Diarrhoea is a condition where sufferers go to the toilet more frequently and with a looser consistency than normal. Traveller’s diarrhoea specifically refers to diarrhoea picked up in foreign countries, usually due to contaminated food and poor levels of hygiene. Be sure that you’re prepared for your next trip by stocking up on our effective treatments in case diarrhoea strikes.
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What is travellers diarrhoea?
Diarrhoea is an unpleasant, but usually harmless, condition where a person finds themself going to the toilet much more often than normal and when they do, the stools are looser and runnier. Diarrhoea in itself can be experienced anywhere, but in particular, it tends to get people when they travel to foreign countries. In fact, it’s one of the most common symptoms of travelling and it may be accompanied by stomach pains, vomiting or a fever.
Most of the time, people get travellers’ diarrhoea in the first week of being somewhere new, and symptoms tend to last for 3-5 days. Mild cases may not cause the sufferer any trouble, but severe cases can lead to dehydration, decreased appetite and a limited level of enjoyment (because of having to stay in or being constantly up and down to the toilet). Diarrhoea is unpleasant in any case but even more so when it’s keeping you from being able to enjoy your holiday or trip.
What causes travellers diarrhoea?
Travellers’ diarrhoea is usually caused by organisms such as bacteria (salmonella), parasites (giardia) and viruses (norovirus). The organisms are picked up from consuming contaminated food or drinks, or from touching contaminated surfaces (because of poor levels of hygiene).
Sometimes, stomach problems (including diarrhoea) are not caused by harmful organisms but occur simply as your body’s way of adjusting to a new environment. People often talk about “the change in water” affecting their bowel movements, and jet lag can lead to diarrhoea or constipation too. If the food in the place that you’re staying is very different from that which you are used to then you could experience some diarrhoea, especially if the food is very spicy or high in fat.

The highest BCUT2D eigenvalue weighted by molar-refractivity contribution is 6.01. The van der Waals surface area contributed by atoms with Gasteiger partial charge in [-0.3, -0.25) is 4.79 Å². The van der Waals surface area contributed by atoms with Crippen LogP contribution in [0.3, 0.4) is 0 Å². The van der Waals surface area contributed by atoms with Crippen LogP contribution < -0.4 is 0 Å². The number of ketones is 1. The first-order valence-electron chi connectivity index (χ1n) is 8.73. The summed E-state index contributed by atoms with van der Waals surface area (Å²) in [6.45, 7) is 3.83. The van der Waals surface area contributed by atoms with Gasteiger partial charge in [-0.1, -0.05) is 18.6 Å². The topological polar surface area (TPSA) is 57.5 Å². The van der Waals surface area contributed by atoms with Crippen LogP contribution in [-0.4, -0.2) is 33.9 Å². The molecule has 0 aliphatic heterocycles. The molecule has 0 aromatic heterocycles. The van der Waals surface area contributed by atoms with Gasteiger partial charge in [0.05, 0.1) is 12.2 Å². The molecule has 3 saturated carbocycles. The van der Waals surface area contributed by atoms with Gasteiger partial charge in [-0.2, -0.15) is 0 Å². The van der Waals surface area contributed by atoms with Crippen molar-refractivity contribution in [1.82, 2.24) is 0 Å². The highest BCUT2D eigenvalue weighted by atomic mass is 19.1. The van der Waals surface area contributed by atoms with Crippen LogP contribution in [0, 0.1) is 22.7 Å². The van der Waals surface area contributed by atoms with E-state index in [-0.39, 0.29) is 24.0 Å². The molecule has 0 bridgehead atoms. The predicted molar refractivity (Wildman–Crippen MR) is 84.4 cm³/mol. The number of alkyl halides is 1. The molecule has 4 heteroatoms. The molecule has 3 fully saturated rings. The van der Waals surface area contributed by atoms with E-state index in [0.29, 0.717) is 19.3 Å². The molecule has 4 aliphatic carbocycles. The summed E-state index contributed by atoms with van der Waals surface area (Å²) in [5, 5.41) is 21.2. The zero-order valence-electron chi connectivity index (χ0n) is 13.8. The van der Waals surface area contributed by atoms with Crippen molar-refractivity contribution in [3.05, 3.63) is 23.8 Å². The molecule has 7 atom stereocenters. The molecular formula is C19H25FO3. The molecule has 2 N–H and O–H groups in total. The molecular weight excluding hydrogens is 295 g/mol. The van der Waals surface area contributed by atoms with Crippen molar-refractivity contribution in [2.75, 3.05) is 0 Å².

How can I treat traveller’s diarrhoea?
Because medical options may be limited in the country that you are travelling to, it’s wise to make sure that you take everything you may need with you. If you are planning a trip then be sure to get some ciprofloxacin, to effectively treat traveller’s diarrhoea when it begins.
If you do get traveller’s diarrhoea then make sure you rehydrate yourself with plenty of water and rehydration solutions, and only eat when you feel able.
Like with a lot of things, prevention is better than cure so always be cautious with food and drink when you go travelling. Drink bottled water, not tap water and you should even use bottled water for brushing your teeth. Maintain proper levels of hygiene and always wash your hands before and after every meal. If you are worried about having a sensitive stomach then opt for blander foods and try to stick to ones that you have tried before or usually eat at home.
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